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Court: Police officer didn’t use excessive force in breaking up Maryland bar fight

On Behalf of | Feb 24, 2020 | assault |

A Maryland man was unsuccessful recently in his attempt to hold a state trooper responsible for the alleged use of excessive force in handling allegedly disorderly conduct at a Cecil County bar. The Court of Special Appeals ruled that the trooper did not use excessive force when he executed a “takedown maneuver” to break up the disorderly behavior.

At the saloon

The court’s ruling started with an altercation at a Cecil County restaurant/bar, the Nauti-Goose Saloon, in the early morning hours of Aug. 24, 2013. King anchored his 27-foot sailboat a short distance from the bar, taking a dinghy the remaining distance to the restaurant. While inside the bar, the friends “drank alcohol and dispersed to different locations in the bar,” according to the court’s opinion.

Around midnight, “King was visibly intoxicated and was dancing barefoot on the dance floor,” the court said in the opinion. One of King’s friends threw a beer bottle off the deck of the bar and into the river while another grabbed two empty beer bottles from the tables and tossed them into a storm drain. Hearing breaking glass, a bouncer asked King’s friends to leave and then the bouncer started acting aggressively, one of King’s friends said in a deposition. A Maryland state trooper was also working at the bar. The bouncers asked the men to leave but they refused because there were waiting for King to leave the restaurant.

Around this time, King was on the deck of the bar and was told by a bouncer that he needed to leave. He resisted as he was escorted down the stairs. King walked to the parking lot where his friends were arguing with the bouncers. The trooper testified that he had been told that bar’s security employees were dealing with several men acting in a “disorderly manner,” so he approached King and asked him to leave the bar.

After King allegedly said he was going to stab the trooper, the officer executed a takedown maneuver on King, causing the man to hit his head on the pavement. The trooper testified that the statement combined with his aggressive behavior and apparent intoxicated state caused concern that King had a concealed knife or sharp weapon and would harm the trooper or the other people at the scene. After the trooper executed the takedown maneuver, King was unconscious and bleeding from his ears. The trooper requested emergency medical services.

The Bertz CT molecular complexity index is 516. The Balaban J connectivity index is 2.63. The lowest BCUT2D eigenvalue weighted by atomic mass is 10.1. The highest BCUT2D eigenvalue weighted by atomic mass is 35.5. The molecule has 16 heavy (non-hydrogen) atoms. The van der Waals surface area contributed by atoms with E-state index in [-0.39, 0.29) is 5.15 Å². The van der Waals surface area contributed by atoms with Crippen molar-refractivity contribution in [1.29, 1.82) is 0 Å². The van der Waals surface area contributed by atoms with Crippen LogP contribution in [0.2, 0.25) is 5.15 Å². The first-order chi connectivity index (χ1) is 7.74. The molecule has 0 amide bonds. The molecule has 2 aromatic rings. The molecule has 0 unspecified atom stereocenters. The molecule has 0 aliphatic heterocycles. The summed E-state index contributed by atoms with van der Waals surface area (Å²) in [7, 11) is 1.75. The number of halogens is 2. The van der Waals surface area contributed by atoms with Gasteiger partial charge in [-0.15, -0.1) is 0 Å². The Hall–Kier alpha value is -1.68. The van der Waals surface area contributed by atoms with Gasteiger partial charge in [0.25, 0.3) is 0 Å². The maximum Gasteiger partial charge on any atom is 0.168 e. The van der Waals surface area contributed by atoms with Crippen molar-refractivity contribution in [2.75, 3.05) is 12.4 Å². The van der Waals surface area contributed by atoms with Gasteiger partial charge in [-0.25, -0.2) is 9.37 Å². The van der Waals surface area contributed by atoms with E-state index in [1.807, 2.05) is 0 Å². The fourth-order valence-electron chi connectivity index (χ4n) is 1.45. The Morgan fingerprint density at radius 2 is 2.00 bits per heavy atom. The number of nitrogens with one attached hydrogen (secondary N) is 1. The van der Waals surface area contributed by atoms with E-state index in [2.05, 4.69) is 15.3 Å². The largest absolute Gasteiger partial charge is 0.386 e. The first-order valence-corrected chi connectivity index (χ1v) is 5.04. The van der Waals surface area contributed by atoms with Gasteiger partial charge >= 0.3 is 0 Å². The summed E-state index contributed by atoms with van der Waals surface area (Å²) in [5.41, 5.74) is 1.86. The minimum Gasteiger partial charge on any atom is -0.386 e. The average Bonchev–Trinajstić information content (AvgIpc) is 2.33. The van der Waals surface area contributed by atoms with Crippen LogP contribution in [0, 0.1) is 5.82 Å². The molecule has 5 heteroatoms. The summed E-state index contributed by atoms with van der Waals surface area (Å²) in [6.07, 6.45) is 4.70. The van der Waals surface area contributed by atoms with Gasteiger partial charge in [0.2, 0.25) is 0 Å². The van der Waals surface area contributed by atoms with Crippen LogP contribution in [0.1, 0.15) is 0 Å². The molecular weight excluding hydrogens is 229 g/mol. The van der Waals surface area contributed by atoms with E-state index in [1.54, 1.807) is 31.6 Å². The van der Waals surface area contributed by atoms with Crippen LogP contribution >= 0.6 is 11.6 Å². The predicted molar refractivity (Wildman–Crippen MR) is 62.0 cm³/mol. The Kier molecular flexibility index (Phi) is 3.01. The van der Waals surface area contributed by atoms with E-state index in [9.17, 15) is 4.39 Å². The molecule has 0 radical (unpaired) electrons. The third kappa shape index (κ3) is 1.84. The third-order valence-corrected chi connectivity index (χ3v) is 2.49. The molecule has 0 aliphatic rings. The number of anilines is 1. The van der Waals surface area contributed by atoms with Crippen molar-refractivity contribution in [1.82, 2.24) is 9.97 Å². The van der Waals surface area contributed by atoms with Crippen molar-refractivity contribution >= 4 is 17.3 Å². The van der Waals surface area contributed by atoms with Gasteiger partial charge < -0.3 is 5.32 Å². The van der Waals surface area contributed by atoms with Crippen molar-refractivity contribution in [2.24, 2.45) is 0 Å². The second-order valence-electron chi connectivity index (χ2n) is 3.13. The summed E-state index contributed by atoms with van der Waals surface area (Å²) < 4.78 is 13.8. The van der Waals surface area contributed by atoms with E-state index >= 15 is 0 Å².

A blood test revealed that King had a blood alcohol concentration of 267 mg/L, with an estimate that his alcohol concentration at the time of the event was .25 percent.

King was charged with four misdemeanors – assault in the second degree, trespass on private property, disorderly conduct, failure to obey a reasonable and lawful order and resisting arrest. He entered a plea of not guilty on an agreed statement of facts to the charge of disorderly conduct. The state agreed to nolle pros – not to pursue — the remaining counts. The court then imposed probation before judgment (PBJ), requiring King to attend an alcohol treatment program as a condition of probation.

Excessive use of force

King filed a civil suit in the Circuit Court for Cecil County, alleging excessive force, negligent hiring, etc. against several defendants, including the trooper and the restaurant/bar. As part of his case, King obtained an affidavit from a former deputy chief of police testifying that the trooper had used excessive force when he did the takedown maneuver, explaining that a reasonable law enforcement officer would not take an intoxicated suspect to the ground under those circumstances.

The circuit court ruled for the defendants on summary judgment, finding the officer’s conduct to be reasonable based upon the threat. King appealed. King argued on appeal, among other things, that the trooper could have used alternative measures. The Court of Special Appeals said it presumed that the trial court judge knew the law and followed it and after reviewing the court’s ruling, it could not conclude that the trial court improperly applied the law.

A Baltimore bar fight lawyer can help you with your bar fight charge. Your Ocean City bar fight attorney can go over the facts of your case to help determine how best to fight the disorderly conduct accusations. The consultation is free. The attorneys at The Law Offices of Thomas J. Maronick have experience with bar fight defense throughout Maryland, including Glen Burnie, Ocean City, Easton, Silver Spring, Bel Air and Catonsville. You can contact Thomas Maronick on his cellphone at 410-881-4022, the law office at 410-881-4022 or via the website for a free consultation.



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